Remorse Over One’s Sins
We read in Acts 2 that after Peter had presented the gospel to the crowd that “when they heard this they were cut to the heart, and said to Peter and the rest of the apostles, ‘Brothers, what shall we do?’” (v.37). They were cut to the heart. They were grieved by their sins. They recognized they were sinful creatures in need of a Savior, and they understood that Christ was that Savior. The person who has been made to see their own sin by the power of the Holy Spirit and how their sin grieves the heart of God will no longer have a desire to live in sin. What brings joy to God brings joy to our own heart, and what grieves the heart of God, grieves our heart. Not that we are driven by legalism or shame or the fear of disappointing others (such as our parents), but that sin, all sin, both large and small, grieves us because of who God is and because of what Christ has done for us. Regarding sin, the Scottish minister, Andrew Bonar, insightfully stated: “It is not the importance of the thing [the sin], but the majesty of the Lawgiver, that is to be the standard of obedience.”[ii] In other words, what grieves the believer is not the sin itself, not the behavior in and of itself, but the fact that all sin is cosmic treason against our Creator.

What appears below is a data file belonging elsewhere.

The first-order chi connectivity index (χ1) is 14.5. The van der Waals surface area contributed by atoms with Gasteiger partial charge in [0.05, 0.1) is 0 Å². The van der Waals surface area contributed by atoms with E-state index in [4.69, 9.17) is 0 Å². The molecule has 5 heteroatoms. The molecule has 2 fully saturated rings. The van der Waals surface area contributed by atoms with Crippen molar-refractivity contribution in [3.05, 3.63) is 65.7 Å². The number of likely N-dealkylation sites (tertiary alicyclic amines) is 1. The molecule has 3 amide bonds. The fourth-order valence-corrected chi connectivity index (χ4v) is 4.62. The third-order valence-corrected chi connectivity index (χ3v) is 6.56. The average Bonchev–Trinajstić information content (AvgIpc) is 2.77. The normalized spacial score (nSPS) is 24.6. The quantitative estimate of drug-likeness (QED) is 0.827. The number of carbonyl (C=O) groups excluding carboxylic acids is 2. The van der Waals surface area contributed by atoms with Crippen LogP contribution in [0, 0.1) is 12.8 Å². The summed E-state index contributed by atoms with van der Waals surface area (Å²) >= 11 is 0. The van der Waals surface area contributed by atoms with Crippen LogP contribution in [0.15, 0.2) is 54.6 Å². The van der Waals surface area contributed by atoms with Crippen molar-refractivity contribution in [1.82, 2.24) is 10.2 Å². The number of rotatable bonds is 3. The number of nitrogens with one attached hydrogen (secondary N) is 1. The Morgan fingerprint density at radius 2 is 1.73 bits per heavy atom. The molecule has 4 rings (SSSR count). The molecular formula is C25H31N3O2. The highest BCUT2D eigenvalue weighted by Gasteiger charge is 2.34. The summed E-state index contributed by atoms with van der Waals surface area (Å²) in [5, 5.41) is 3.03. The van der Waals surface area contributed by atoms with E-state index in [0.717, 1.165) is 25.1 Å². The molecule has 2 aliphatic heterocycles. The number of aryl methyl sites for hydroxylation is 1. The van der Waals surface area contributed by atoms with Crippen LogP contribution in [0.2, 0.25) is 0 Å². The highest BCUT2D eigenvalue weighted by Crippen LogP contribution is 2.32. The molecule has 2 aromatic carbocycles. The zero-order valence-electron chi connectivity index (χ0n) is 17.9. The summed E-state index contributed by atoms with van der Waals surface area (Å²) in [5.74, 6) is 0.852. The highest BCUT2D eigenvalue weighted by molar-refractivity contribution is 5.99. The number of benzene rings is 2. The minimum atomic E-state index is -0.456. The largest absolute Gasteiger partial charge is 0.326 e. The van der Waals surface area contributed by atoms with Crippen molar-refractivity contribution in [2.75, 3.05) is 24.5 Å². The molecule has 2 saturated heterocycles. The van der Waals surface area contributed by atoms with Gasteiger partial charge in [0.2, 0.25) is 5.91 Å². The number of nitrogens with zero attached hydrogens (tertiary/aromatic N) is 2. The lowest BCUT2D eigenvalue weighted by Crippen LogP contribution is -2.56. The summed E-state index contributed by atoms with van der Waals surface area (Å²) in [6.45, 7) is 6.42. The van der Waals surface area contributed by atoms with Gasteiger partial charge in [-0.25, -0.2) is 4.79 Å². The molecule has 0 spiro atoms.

Signs of Spiritual Transformation
When a person becomes born-again, this means the Holy Spirit brings their dead souls to life (Eph 2:4-6), opens their eyes to the glory of Christ (2 Cor 4:3-6), and then immediately begins to transform that person’s character into the image of Christ (2 Cor 3:18). The result is that the evidence of the indwelling presence of the Holy Spirit will begin to manifest itself in a life lived out in obedience to God’s word. Jesus said, “If you love me, you will keep my commandments” (John 14:15). And the apostle John says, “And by this we know that we have come to know him, if we keep his commandments. Whoever says ‘I know him’ but does not keep his commandments is a liar, and the truth is not in him, but whoever keeps his word, in him truly the love of God is perfected. By this we may know that we are in him: whoever says he abides in him ought to walk in the same way in which he walked” (1 Jn. 2:3-6). According to God’s word, the evidence of a child truly knowing Christ and being in a saving relationship with Christ is a desire and willingness to “walk in the same way in which [Christ] walked.” This is not to say that Christians never sin. It is to say that the true believer demonstrates an evident pursuit of holiness.